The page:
From where you sit at the table            playing hearts, you glance across the street                  at the man on the riding mower. You’re unaware you’re drinking in            a profusion of hues and believe                   you’re focused only on the game at hand, or on the cool whirl            of the ceiling fan. Outside,                   the world is thrown wide with mad summer, the mower red,            the man riding it, his white cap,                  the bill pulled low. With each turn of the machine,            his body leans out, then back.              Years later, you will glance up from your book            or your stitching and even                  if it’s winter, even if it’s dark out or snowing, you might see the red mower            still making its way across the lawn,                       the man in the cap leaning out, blue lacquered         to the sky, night waiting in the wings,              summer green and bright.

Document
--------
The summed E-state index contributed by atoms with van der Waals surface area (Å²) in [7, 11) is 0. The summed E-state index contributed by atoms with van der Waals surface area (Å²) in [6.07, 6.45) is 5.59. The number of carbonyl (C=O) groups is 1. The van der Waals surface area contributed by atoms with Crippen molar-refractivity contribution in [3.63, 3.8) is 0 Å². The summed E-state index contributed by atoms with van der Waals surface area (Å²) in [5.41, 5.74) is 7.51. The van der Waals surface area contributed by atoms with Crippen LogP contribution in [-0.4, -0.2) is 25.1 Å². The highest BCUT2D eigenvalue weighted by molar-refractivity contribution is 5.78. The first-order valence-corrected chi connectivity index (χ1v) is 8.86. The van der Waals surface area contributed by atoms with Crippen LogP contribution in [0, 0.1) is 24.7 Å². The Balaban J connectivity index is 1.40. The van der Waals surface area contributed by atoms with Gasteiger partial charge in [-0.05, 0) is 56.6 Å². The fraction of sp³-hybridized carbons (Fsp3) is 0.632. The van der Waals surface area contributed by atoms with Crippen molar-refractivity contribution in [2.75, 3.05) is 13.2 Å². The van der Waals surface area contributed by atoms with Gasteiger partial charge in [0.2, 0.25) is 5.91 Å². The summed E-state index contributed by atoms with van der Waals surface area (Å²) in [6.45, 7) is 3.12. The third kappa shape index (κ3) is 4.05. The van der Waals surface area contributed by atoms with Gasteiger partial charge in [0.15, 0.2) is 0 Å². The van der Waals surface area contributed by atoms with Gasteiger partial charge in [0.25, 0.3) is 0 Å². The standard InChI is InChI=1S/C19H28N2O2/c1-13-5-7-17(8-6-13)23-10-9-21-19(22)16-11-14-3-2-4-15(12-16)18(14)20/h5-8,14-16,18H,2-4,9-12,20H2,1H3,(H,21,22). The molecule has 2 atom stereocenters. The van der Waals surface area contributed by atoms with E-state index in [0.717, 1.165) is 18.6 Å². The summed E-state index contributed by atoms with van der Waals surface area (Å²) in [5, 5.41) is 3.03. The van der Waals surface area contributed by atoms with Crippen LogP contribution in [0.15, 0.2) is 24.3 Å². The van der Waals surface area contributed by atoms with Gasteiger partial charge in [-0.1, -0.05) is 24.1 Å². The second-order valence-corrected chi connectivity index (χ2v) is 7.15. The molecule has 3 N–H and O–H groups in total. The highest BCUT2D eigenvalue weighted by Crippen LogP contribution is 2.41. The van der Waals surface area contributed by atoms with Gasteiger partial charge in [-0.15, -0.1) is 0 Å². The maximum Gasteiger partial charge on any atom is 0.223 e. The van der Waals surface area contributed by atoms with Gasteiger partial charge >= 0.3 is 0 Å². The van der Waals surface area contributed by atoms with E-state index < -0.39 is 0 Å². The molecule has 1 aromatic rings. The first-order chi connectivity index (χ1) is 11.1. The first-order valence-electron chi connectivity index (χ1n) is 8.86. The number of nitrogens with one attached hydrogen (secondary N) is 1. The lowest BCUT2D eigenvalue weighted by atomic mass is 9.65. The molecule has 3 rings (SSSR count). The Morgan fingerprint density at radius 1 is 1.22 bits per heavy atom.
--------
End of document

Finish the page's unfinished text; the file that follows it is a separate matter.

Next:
DANNYE ROMINE POWELL is the author of three previous collections, two of which have won the Brockman-Campbell Award for the best book of poetry published by a North Carolinian in the prior year. She’s won fellowships in poetry from the NEA and the North Carolina Arts Council and has won a residency to the writer’s colony Yaddo, where she slept one icy winter in the bedroom once occupied by Sylvia Plath. She has worked for many years at the Charlotte Observer, where she is once again writing about books and authors. She is also the author of a non-fiction book, Parting the Curtains: Interviews with Southern Writers. She lives in Charlotte, North Carolina, with her husband Lew Powell, also a long-time journalist.